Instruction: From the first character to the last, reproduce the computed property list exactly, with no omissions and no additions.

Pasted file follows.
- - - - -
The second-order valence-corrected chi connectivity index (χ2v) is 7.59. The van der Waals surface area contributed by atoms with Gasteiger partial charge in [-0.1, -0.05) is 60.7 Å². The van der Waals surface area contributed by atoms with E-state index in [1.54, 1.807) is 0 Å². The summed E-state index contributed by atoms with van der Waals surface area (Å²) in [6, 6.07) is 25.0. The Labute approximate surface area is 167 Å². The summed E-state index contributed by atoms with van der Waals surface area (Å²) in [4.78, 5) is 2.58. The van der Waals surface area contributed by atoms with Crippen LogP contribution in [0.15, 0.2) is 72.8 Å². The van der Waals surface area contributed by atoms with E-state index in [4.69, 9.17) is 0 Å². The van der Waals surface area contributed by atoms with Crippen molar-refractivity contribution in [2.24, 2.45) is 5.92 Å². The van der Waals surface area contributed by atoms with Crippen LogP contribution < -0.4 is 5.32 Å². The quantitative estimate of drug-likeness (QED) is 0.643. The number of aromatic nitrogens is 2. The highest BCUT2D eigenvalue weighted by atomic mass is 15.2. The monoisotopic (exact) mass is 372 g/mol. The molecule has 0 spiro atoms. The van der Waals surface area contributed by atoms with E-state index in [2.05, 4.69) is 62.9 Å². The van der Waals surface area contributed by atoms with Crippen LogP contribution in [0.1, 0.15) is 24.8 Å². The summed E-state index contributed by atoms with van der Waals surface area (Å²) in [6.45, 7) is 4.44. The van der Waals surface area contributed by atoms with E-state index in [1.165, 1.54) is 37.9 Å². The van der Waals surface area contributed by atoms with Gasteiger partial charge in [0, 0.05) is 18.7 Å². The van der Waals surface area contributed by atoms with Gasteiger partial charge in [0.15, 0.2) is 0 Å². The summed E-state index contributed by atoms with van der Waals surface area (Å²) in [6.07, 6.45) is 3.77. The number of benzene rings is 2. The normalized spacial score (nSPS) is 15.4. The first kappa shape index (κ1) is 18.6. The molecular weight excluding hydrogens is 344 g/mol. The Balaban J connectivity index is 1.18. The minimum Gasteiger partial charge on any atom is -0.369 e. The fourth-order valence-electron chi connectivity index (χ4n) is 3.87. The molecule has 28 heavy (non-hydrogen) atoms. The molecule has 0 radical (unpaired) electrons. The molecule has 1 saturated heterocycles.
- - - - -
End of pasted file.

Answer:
The second-order valence-corrected chi connectivity index (χ2v) is 7.59. The van der Waals surface area contributed by atoms with Gasteiger partial charge in [-0.1, -0.05) is 60.7 Å². The van der Waals surface area contributed by atoms with E-state index in [1.54, 1.807) is 0 Å². The summed E-state index contributed by atoms with van der Waals surface area (Å²) in [6, 6.07) is 25.0. The Labute approximate surface area is 167 Å². The summed E-state index contributed by atoms with van der Waals surface area (Å²) in [4.78, 5) is 2.58. The van der Waals surface area contributed by atoms with Crippen LogP contribution in [0.15, 0.2) is 72.8 Å². The van der Waals surface area contributed by atoms with E-state index in [4.69, 9.17) is 0 Å². The van der Waals surface area contributed by atoms with Crippen molar-refractivity contribution in [2.24, 2.45) is 5.92 Å². The van der Waals surface area contributed by atoms with Crippen LogP contribution < -0.4 is 5.32 Å². The quantitative estimate of drug-likeness (QED) is 0.643. The number of aromatic nitrogens is 2. The highest BCUT2D eigenvalue weighted by atomic mass is 15.2. The monoisotopic (exact) mass is 372 g/mol. The molecule has 0 spiro atoms. The van der Waals surface area contributed by atoms with E-state index in [2.05, 4.69) is 62.9 Å². The van der Waals surface area contributed by atoms with Crippen LogP contribution in [0.1, 0.15) is 24.8 Å². The summed E-state index contributed by atoms with van der Waals surface area (Å²) in [6.45, 7) is 4.44. The van der Waals surface area contributed by atoms with E-state index in [1.165, 1.54) is 37.9 Å². The van der Waals surface area contributed by atoms with Gasteiger partial charge in [0, 0.05) is 18.7 Å². The van der Waals surface area contributed by atoms with Gasteiger partial charge in [0.15, 0.2) is 0 Å². The summed E-state index contributed by atoms with van der Waals surface area (Å²) in [6.07, 6.45) is 3.77. The number of benzene rings is 2. The normalized spacial score (nSPS) is 15.4. The first kappa shape index (κ1) is 18.6. The molecular weight excluding hydrogens is 344 g/mol. The Balaban J connectivity index is 1.18. The minimum Gasteiger partial charge on any atom is -0.369 e. The fourth-order valence-electron chi connectivity index (χ4n) is 3.87. The molecule has 28 heavy (non-hydrogen) atoms. The molecule has 0 radical (unpaired) electrons. The molecule has 1 saturated heterocycles.